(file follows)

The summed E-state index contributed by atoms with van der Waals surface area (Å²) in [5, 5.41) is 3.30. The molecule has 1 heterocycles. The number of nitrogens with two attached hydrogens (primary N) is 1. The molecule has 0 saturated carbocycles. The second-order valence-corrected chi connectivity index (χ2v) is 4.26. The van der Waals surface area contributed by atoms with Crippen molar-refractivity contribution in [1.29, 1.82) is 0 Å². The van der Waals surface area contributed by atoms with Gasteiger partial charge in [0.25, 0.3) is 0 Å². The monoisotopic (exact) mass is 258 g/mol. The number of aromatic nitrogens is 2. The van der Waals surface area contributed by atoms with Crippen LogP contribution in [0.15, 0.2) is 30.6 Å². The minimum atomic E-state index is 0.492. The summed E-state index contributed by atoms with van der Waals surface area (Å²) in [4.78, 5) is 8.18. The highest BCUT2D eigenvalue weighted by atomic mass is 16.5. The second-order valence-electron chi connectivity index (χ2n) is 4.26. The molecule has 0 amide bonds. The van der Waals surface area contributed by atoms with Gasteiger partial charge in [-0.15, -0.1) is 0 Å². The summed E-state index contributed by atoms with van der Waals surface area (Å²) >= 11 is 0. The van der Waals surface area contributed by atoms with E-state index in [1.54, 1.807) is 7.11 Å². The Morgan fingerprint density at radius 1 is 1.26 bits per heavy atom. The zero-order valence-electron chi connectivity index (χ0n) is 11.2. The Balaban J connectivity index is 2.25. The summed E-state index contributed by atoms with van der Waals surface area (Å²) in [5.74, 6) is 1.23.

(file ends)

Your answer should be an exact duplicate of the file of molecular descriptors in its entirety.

The summed E-state index contributed by atoms with van der Waals surface area (Å²) in [5, 5.41) is 3.30. The molecule has 1 heterocycles. The number of nitrogens with two attached hydrogens (primary N) is 1. The molecule has 0 saturated carbocycles. The second-order valence-corrected chi connectivity index (χ2v) is 4.26. The van der Waals surface area contributed by atoms with Crippen molar-refractivity contribution in [1.29, 1.82) is 0 Å². The van der Waals surface area contributed by atoms with Gasteiger partial charge in [0.25, 0.3) is 0 Å². The monoisotopic (exact) mass is 258 g/mol. The number of aromatic nitrogens is 2. The van der Waals surface area contributed by atoms with Crippen LogP contribution in [0.15, 0.2) is 30.6 Å². The minimum atomic E-state index is 0.492. The summed E-state index contributed by atoms with van der Waals surface area (Å²) in [4.78, 5) is 8.18. The highest BCUT2D eigenvalue weighted by atomic mass is 16.5. The second-order valence-electron chi connectivity index (χ2n) is 4.26. The molecule has 0 amide bonds. The van der Waals surface area contributed by atoms with Gasteiger partial charge in [-0.15, -0.1) is 0 Å². The summed E-state index contributed by atoms with van der Waals surface area (Å²) >= 11 is 0. The van der Waals surface area contributed by atoms with E-state index in [1.54, 1.807) is 7.11 Å². The Morgan fingerprint density at radius 1 is 1.26 bits per heavy atom. The zero-order valence-electron chi connectivity index (χ0n) is 11.2. The Balaban J connectivity index is 2.25. The summed E-state index contributed by atoms with van der Waals surface area (Å²) in [5.74, 6) is 1.23.